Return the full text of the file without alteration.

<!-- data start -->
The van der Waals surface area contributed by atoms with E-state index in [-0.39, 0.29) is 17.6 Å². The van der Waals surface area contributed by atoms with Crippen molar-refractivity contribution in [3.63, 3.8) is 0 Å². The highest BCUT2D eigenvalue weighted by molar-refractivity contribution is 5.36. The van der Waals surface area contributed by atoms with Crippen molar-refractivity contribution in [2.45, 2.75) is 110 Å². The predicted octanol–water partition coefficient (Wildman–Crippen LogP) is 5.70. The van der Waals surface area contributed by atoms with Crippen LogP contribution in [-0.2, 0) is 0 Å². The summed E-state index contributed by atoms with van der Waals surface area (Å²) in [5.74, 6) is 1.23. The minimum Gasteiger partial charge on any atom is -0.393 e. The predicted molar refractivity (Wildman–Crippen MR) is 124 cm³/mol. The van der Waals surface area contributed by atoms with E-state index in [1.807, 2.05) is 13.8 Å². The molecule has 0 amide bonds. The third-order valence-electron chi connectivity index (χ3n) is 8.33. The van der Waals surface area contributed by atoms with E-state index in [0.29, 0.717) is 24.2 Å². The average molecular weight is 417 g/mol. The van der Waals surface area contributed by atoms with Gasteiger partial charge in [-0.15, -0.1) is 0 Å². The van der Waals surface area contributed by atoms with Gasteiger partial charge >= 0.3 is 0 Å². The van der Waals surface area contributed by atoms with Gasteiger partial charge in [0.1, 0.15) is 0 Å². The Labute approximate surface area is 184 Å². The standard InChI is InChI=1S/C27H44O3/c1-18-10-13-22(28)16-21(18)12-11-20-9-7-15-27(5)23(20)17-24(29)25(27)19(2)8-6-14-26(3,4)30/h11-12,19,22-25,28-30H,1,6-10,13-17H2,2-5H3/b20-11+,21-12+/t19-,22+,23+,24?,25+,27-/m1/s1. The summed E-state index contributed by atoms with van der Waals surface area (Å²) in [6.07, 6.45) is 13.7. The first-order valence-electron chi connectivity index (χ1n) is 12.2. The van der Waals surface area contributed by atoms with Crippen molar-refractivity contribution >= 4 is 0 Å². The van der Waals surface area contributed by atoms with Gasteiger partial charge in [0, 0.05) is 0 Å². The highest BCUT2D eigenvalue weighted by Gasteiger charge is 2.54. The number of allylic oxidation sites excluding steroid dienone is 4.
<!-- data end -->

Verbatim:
The van der Waals surface area contributed by atoms with E-state index in [-0.39, 0.29) is 17.6 Å². The van der Waals surface area contributed by atoms with Crippen molar-refractivity contribution in [3.63, 3.8) is 0 Å². The highest BCUT2D eigenvalue weighted by molar-refractivity contribution is 5.36. The van der Waals surface area contributed by atoms with Crippen molar-refractivity contribution in [2.45, 2.75) is 110 Å². The predicted octanol–water partition coefficient (Wildman–Crippen LogP) is 5.70. The van der Waals surface area contributed by atoms with Crippen LogP contribution in [-0.2, 0) is 0 Å². The summed E-state index contributed by atoms with van der Waals surface area (Å²) in [5.74, 6) is 1.23. The minimum Gasteiger partial charge on any atom is -0.393 e. The predicted molar refractivity (Wildman–Crippen MR) is 124 cm³/mol. The van der Waals surface area contributed by atoms with E-state index in [1.807, 2.05) is 13.8 Å². The molecule has 0 amide bonds. The third-order valence-electron chi connectivity index (χ3n) is 8.33. The van der Waals surface area contributed by atoms with E-state index in [0.29, 0.717) is 24.2 Å². The average molecular weight is 417 g/mol. The van der Waals surface area contributed by atoms with Gasteiger partial charge in [-0.15, -0.1) is 0 Å². The van der Waals surface area contributed by atoms with Gasteiger partial charge >= 0.3 is 0 Å². The van der Waals surface area contributed by atoms with Gasteiger partial charge in [0.1, 0.15) is 0 Å². The Labute approximate surface area is 184 Å². The standard InChI is InChI=1S/C27H44O3/c1-18-10-13-22(28)16-21(18)12-11-20-9-7-15-27(5)23(20)17-24(29)25(27)19(2)8-6-14-26(3,4)30/h11-12,19,22-25,28-30H,1,6-10,13-17H2,2-5H3/b20-11+,21-12+/t19-,22+,23+,24?,25+,27-/m1/s1. The summed E-state index contributed by atoms with van der Waals surface area (Å²) in [6.07, 6.45) is 13.7. The first-order valence-electron chi connectivity index (χ1n) is 12.2. The van der Waals surface area contributed by atoms with Crippen molar-refractivity contribution >= 4 is 0 Å². The van der Waals surface area contributed by atoms with Gasteiger partial charge in [0, 0.05) is 0 Å². The highest BCUT2D eigenvalue weighted by Gasteiger charge is 2.54. The number of allylic oxidation sites excluding steroid dienone is 4.